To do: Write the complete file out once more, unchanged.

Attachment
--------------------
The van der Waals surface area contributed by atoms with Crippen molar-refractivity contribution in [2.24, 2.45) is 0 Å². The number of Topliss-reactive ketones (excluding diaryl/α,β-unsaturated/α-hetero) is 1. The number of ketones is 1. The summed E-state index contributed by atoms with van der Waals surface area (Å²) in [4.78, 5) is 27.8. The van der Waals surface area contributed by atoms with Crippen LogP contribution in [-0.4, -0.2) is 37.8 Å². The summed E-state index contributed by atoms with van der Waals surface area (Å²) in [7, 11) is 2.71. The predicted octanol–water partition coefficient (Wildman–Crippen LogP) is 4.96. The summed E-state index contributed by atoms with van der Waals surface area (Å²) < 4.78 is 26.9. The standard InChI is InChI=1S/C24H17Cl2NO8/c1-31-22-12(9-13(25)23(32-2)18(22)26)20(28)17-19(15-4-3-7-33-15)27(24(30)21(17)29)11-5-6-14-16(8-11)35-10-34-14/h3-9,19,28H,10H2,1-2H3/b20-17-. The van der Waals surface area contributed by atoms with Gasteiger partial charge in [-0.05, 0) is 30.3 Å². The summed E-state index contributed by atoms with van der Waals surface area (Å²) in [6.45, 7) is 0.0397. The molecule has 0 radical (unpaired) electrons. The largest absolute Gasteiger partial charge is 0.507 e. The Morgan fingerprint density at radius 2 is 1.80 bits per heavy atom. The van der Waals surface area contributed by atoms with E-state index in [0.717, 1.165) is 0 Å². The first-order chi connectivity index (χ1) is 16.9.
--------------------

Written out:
The van der Waals surface area contributed by atoms with Crippen molar-refractivity contribution in [2.24, 2.45) is 0 Å². The number of Topliss-reactive ketones (excluding diaryl/α,β-unsaturated/α-hetero) is 1. The number of ketones is 1. The summed E-state index contributed by atoms with van der Waals surface area (Å²) in [4.78, 5) is 27.8. The van der Waals surface area contributed by atoms with Crippen LogP contribution in [-0.4, -0.2) is 37.8 Å². The summed E-state index contributed by atoms with van der Waals surface area (Å²) in [7, 11) is 2.71. The predicted octanol–water partition coefficient (Wildman–Crippen LogP) is 4.96. The summed E-state index contributed by atoms with van der Waals surface area (Å²) < 4.78 is 26.9. The standard InChI is InChI=1S/C24H17Cl2NO8/c1-31-22-12(9-13(25)23(32-2)18(22)26)20(28)17-19(15-4-3-7-33-15)27(24(30)21(17)29)11-5-6-14-16(8-11)35-10-34-14/h3-9,19,28H,10H2,1-2H3/b20-17-. The van der Waals surface area contributed by atoms with Gasteiger partial charge in [-0.05, 0) is 30.3 Å². The summed E-state index contributed by atoms with van der Waals surface area (Å²) in [6.45, 7) is 0.0397. The molecule has 0 radical (unpaired) electrons. The largest absolute Gasteiger partial charge is 0.507 e. The Morgan fingerprint density at radius 2 is 1.80 bits per heavy atom. The van der Waals surface area contributed by atoms with E-state index in [0.717, 1.165) is 0 Å². The first-order chi connectivity index (χ1) is 16.9.